In the post at the end of February, I compared two graphs showing the electricity production by solar and wind versus household electricity demand of the Netherlands, this for the months of June 2021 and December 2021. Belgium is a neighbor country of the Netherlands, so I wondered how electricity production by solar and wind in Belgium would compare with the Netherlands in the same period.
Both countries have around the same share of solar and wind in electricity demand, but population is different (more people in the Netherlands) and also have different installed capacities of solar and wind (much more solar capacity in the Netherlands), so that could show some interesting differences.
The Belgian solar and wind data is registered at 15 minutes intervals, but I don’ t think that this is the case for the graphs of the Netherlands. My guess is that it uses 1 hour intervals (quarter hour intervals or half hour intervals would give much more fluctuations). Combining the data of Belgium at 1 hour intervals with the digitized data from the Netherlands gives this:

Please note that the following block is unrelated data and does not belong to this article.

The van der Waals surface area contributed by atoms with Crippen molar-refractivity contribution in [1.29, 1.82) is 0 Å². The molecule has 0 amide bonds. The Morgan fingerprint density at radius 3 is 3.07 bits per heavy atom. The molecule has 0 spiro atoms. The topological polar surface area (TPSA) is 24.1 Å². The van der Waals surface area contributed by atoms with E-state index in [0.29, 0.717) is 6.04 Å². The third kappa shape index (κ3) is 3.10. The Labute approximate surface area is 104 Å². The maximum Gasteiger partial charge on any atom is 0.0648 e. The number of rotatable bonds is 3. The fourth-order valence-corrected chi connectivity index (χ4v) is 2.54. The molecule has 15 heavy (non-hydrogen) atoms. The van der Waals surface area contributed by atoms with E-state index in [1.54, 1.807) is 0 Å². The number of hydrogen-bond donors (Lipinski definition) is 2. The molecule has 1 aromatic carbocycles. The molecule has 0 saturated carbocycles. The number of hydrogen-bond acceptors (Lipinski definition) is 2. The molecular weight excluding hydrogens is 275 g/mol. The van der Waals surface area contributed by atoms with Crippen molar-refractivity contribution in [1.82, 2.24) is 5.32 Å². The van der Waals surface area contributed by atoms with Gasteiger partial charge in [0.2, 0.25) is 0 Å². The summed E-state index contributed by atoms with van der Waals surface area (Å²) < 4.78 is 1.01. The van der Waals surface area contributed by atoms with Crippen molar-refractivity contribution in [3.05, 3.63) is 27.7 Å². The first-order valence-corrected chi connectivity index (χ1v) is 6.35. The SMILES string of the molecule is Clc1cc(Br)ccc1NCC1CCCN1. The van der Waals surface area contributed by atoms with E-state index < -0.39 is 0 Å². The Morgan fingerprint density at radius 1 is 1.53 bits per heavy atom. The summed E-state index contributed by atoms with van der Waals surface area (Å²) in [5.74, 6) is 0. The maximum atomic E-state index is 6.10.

Turns out that our Minister of Energy last week made the claim that “2 GW represents 2% of our energy supply”. That doesn’t make much sense. Initially, I couldn’t find where exactly she said that. There was a lot of chatter about it on social media, but it was not clear what she said exactly and in what context. Luckily, I found this tweet on her Twitter time line (translated from Dutch):
Government will decide on the basis of affordability and security of supply and I will add a third criterion: energy independence.
2 GW represents 2% of our energy supply. We need an agreement for 100% of our energy supply.
The tag #deochtend in that tweet refers to the radio program “De Ochtend” (“The Morning”) and yes, on February 28 there was an interview in that program with our Energy Minister about the situation in Ukraine and its consequences on our energy prices (from 02:13:48 until 02:24:40, the 2% claim is made at 02:22:24). The context of this claim is the Belgian nuclear exit. There are currently two options:
- Decommissioning all seven Belgian nuclear power plants (plan A)
- Decommissioning the five oldest and only keeping the two youngest running (plan B).